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Bin Laden son-in-law found guilty on terrorism charges

Osama bin Laden's son-in-law has been found guilty on terrorism charges by a court in New York. His three-week trial has been the most-high profile al Qaeda case to reach a US federal court.

Sulaiman Abu Ghaith was convicted Wednesday on three counts of conspiracy to kill Americans and supporting terrorists. The 48-year-old imam from Kuwait now faces life in prison.

The verdict for the highest-ranking al Qaeda figure to face trial on US soil since the September 11 attacks came after around five hours of jury deliberation.

Prosecutors had accused Abu Ghaith as acting as a mouthpiece for al Qaeda. During the trial, he testified that he answered bin Laden's request in the hours following the September 11 attacks to speak on widely distributed videos used to recruit new fighters.

Bin Laden's 'messenger'

In an October 2001 video that was played for the jury, Abu Ghaith was heard saying "the storm of airplanes will not stop." The video showed him seated next to bin Laden and two other high-ranking al Qaeda figures trying to justify the attacks. The prosecution also used the video as evidence of Abu Ghaith's advanced knowledge of the attempted shoe bombing aboard an airplane by Briton Richard Reid in December 2001.

During closing arguments on Monday, Assistant US Attorney John Cronan underlined what he called the importance of Abu Ghaith's status after 9/11.

"Going to that man was the first thing Osama bin Laden did on September 11 after the terror attacks," he said. "The defendant committed himself to al Qaeda's conspiracy to kill Americans, and he worked to drive other people to that conspiracy."

"During the most important period in al Qaeda's savage history, Sulaiman Abu Ghaith was Osama bin Laden's principal messenger … he used his fiery oratory to incite al Qaeda's growing army of terror in this war with America," Cronan added.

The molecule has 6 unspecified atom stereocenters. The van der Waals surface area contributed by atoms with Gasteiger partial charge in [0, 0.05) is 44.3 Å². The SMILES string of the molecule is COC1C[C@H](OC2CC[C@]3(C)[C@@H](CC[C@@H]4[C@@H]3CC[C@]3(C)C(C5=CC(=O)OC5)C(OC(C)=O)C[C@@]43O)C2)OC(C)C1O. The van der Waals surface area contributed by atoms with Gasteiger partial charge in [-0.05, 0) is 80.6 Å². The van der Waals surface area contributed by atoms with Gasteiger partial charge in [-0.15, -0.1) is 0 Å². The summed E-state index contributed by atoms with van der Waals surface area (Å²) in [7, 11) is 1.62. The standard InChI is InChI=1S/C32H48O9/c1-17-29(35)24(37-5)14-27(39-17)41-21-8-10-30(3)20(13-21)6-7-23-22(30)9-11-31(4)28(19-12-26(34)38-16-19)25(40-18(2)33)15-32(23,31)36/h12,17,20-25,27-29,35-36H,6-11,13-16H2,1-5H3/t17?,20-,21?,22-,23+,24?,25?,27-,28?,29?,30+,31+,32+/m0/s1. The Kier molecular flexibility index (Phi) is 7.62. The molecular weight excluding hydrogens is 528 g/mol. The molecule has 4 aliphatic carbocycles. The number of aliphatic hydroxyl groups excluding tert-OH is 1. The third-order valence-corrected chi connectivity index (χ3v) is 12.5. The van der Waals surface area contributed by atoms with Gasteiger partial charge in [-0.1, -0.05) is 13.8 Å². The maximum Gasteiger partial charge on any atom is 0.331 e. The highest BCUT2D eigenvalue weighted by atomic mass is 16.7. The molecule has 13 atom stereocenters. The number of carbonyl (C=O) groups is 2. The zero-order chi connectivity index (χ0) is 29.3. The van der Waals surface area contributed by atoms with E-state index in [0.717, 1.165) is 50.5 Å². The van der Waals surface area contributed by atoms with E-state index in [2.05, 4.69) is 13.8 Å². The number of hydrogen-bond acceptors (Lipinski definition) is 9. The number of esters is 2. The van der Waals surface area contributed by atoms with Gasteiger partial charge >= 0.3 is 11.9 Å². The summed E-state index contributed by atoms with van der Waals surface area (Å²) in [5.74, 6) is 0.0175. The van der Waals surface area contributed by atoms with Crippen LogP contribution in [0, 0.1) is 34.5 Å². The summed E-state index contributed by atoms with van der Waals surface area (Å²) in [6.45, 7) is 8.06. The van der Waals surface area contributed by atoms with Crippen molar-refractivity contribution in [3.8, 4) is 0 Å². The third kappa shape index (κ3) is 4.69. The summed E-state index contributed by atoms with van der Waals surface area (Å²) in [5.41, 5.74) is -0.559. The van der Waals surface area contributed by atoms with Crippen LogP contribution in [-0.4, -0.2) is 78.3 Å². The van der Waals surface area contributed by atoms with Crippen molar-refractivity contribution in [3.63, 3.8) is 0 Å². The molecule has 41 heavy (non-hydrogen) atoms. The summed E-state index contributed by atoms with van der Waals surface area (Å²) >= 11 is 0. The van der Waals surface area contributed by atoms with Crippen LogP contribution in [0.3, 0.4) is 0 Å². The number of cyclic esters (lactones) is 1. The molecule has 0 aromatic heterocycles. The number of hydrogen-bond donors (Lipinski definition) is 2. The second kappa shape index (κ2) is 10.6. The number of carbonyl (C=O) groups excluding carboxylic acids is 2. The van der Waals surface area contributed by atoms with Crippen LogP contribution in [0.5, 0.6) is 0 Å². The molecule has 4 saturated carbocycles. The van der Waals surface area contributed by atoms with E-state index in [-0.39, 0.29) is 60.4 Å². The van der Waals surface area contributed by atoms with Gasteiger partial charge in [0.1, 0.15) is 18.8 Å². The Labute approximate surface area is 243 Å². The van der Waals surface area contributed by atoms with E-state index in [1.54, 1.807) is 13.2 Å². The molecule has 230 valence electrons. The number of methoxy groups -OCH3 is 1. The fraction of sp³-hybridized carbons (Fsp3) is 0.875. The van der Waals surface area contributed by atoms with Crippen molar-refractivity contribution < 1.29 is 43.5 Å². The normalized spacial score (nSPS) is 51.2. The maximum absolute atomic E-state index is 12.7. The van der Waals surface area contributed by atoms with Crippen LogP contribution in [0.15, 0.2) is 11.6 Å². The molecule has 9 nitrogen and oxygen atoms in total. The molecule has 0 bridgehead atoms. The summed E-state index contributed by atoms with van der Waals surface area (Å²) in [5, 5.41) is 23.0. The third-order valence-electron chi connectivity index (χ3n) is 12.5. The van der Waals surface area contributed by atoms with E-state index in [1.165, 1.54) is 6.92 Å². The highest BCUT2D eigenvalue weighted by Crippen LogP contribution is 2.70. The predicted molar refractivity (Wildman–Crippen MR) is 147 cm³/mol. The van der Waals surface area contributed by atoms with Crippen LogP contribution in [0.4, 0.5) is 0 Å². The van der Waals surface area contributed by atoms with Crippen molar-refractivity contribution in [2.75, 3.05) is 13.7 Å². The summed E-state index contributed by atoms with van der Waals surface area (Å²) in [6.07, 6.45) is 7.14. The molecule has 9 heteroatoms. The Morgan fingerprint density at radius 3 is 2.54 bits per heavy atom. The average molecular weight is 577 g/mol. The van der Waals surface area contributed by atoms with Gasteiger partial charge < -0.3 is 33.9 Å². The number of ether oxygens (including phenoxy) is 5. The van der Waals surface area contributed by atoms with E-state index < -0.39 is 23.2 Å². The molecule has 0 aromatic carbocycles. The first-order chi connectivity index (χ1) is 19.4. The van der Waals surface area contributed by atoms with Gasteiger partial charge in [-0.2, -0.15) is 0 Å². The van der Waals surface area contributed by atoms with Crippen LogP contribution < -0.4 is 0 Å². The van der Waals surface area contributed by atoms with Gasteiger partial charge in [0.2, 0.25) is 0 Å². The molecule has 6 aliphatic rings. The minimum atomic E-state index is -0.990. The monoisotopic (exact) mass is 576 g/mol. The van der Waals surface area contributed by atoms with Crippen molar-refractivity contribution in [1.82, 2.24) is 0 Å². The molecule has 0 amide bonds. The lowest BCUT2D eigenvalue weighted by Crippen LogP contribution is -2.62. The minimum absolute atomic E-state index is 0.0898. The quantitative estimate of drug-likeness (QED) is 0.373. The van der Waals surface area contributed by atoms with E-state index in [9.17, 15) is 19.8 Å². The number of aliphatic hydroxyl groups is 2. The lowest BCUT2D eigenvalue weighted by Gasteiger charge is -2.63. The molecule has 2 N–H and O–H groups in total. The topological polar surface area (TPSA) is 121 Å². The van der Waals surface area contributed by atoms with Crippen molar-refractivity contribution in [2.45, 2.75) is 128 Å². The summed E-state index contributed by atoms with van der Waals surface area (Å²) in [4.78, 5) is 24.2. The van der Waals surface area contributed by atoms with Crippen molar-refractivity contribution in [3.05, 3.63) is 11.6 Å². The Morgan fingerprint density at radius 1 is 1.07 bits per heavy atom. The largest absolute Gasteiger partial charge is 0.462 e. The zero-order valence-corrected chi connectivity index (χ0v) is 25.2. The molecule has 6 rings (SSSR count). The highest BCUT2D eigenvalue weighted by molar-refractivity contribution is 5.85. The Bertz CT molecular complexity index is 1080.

'Ugly words and bad associations'

Abu Ghaith's attorneys said the case against their client was built on "ugly words and bad associations" rather than actual evidence that proved he knew of or was involved in plots against Americans.

When he took the stand to testify, Abu Ghaith denied he helped plot al Qaeda attacks and claimed he was never a formal member of the group. He insisted that he agreed to meet bin Laden the night of September 11, 2001 out of respect for his standing as a sheik.

"I didn't go to meet with him to bless if he had killed hundreds of Americans or not. I went to meet with him to know what he wanted," Abu Ghaith said.

Sentencing is set for September 8. The charges against him carry the potential for life imprisonment.

Defense attorney Stanley Cohen said after the verdict was delivered that he will appeal.

Abu Ghaith "was stoic. He was at ease. He has confidence this is not the end but the beginning," he said. "We think there are a number of compelling issues for an appeal."

Abu Ghaith fled Afghanistan for Iran in 2002. He was arrested last year in Turkey and sent to Jordan, where he was transferred to US custody.

dr/jlw (AP, dpa, AFP, Reuters)

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